Aside from that, the attention given by staff to customers is outstanding, even though I was on a budget gulet cruise. Four times a day, the bell would ring, for breakfast, lunch, afternoon tea and dinner. The cook, who was extremely good at what he does, served a variety of traditional dishes that would instantly put any Turkish housewife to shame.
At other times, the motorised dingy boat would take us ashore to explore coastal resorts and historical sites and on my last night on the boat, we used the water taxi to get to the nearest bar. The whole lifestyle was quite surreal, and I did struggle with returning back to normality. My advice is don’t plan any activities for at least 24 hours after the trip because my body really did feel like there was not an ounce of energy left in it.
What to Pack for Gulet Cruising in Turkey
Pack lightly for gulet cruising in Turkey because wardrobe space is limited. During the day, you need…
- Swimming costume
- Swimming towel
- Shorts and T-shirt for shore excursions
- Suitable footwear. My flip-flops drastically let me down when I was exploring the ancient ruins of Gemiler and Simena castle, so definitely invest in some good footwear.
- For evenings, we stayed on the boat so casual clothing is just required for dinner.
- Sun cream and body moisturizer are essential
- The sun and salt water drastically affected the condition of my hair but luckily I had some wonderful products from Avon including intense conditioner and detangling spray.
- For evening time, I wore light make up such as lipstick and mascara. There was no need for a full face of make-up, since the sun kissed look hits you almost immediately.
I also figured this was a good time to catch up on some reading and luckily, I had packed a copy of Ayses trail, a book about the history of the Lycian way and a woman’s determination to complete the 516 kilometre walk. It was a fitting read since I was sailing part of the Lycian way instead of walking it. (Review is to follow shortly)
Private or Charter
Private charter when gulet cruising in Turkey is cost effective if you have a large group of friends, or are happy to pay extra for the privacy. Otherwise, cabin charter is an extremely cheap option.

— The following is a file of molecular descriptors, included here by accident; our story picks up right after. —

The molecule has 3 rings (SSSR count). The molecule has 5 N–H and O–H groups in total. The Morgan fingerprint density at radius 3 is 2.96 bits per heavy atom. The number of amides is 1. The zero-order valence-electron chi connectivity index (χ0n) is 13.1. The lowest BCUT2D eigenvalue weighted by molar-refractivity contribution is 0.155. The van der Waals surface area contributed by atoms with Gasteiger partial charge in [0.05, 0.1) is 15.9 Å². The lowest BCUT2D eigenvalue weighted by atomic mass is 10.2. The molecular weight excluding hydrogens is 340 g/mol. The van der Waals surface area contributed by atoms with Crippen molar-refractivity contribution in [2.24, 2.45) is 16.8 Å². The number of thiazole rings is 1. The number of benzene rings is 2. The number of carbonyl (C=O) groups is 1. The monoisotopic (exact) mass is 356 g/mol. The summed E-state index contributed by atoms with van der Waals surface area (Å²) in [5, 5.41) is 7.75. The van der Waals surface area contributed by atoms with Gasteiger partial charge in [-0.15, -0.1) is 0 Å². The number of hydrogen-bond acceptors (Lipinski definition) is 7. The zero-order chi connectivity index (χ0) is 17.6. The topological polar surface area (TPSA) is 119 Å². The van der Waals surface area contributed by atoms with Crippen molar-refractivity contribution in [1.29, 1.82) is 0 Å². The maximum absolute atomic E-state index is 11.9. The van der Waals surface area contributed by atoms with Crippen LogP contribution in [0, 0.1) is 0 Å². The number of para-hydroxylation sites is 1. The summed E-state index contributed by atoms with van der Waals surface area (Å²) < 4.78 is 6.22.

Although I was traveling alone, other people on the boat were two solo male travellers, a couple and three young friends from Australia. We explored ruins together and often indulged in good hearted conversation. It is an excellent way to meet new people.
Typically, the larger boats holding 12 cabins or more are used as party boats, especially on the Fethiye to Olympos route which is popular with young backpackers touring Turkey. If you do not want a party boat, stipulate this when booking with the cruise supplier.
Average Costs and Prices of Extras
My four day – three night cruise was taken in high season, when the price is just 225 euros including food. Extras to pay for include…
- Transport fees to get there
- Drinks on board the boat
- Entrance fees into historical sites
- Extra activities such as paragliding or Jet skiing
Equipment and Internet Access
Apart from my mobile phone and DSLR camera, the only piece of equipment that I wish I had was an underwater camera. Other passengers had them and the results of their pictures were stunning. I had Internet access on my mobile phone and in certain areas; other passengers could access the boat’s Wi-Fi.My honest advice, is to use your phone and iPad to update Facebook and then disconnect. The beauty of gulet cruising in Turkey is to soak up the natural beauty of the country. Don’t miss it all by being glued to the Internet.